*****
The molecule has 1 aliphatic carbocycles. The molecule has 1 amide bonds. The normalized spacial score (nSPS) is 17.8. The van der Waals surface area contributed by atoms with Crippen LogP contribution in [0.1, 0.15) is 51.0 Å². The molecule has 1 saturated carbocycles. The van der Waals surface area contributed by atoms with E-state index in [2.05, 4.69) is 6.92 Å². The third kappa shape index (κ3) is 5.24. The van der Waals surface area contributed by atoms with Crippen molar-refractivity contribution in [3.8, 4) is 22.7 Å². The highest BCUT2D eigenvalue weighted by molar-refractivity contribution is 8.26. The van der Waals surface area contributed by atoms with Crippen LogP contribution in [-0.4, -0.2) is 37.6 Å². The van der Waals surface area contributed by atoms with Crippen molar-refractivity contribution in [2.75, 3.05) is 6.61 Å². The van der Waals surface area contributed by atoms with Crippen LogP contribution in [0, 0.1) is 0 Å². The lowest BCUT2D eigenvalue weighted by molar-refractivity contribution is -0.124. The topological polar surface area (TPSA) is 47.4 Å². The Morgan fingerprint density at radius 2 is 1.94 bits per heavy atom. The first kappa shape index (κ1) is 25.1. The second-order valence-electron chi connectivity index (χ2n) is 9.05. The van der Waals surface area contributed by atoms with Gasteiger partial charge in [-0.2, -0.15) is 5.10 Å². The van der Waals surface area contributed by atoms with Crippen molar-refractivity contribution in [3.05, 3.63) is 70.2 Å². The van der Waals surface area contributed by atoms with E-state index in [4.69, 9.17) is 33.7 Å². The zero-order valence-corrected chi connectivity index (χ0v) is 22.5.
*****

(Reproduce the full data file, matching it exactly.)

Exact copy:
The molecule has 1 aliphatic carbocycles. The molecule has 1 amide bonds. The normalized spacial score (nSPS) is 17.8. The van der Waals surface area contributed by atoms with Crippen LogP contribution in [0.1, 0.15) is 51.0 Å². The molecule has 1 saturated carbocycles. The van der Waals surface area contributed by atoms with E-state index in [2.05, 4.69) is 6.92 Å². The third kappa shape index (κ3) is 5.24. The van der Waals surface area contributed by atoms with Crippen molar-refractivity contribution in [3.8, 4) is 22.7 Å². The highest BCUT2D eigenvalue weighted by molar-refractivity contribution is 8.26. The van der Waals surface area contributed by atoms with Crippen LogP contribution in [-0.4, -0.2) is 37.6 Å². The van der Waals surface area contributed by atoms with Crippen molar-refractivity contribution in [2.75, 3.05) is 6.61 Å². The van der Waals surface area contributed by atoms with Crippen LogP contribution in [0, 0.1) is 0 Å². The lowest BCUT2D eigenvalue weighted by molar-refractivity contribution is -0.124. The topological polar surface area (TPSA) is 47.4 Å². The Morgan fingerprint density at radius 2 is 1.94 bits per heavy atom. The first kappa shape index (κ1) is 25.1. The second-order valence-electron chi connectivity index (χ2n) is 9.05. The van der Waals surface area contributed by atoms with Gasteiger partial charge in [-0.2, -0.15) is 5.10 Å². The van der Waals surface area contributed by atoms with Crippen molar-refractivity contribution in [3.05, 3.63) is 70.2 Å². The van der Waals surface area contributed by atoms with E-state index in [4.69, 9.17) is 33.7 Å². The zero-order valence-corrected chi connectivity index (χ0v) is 22.5.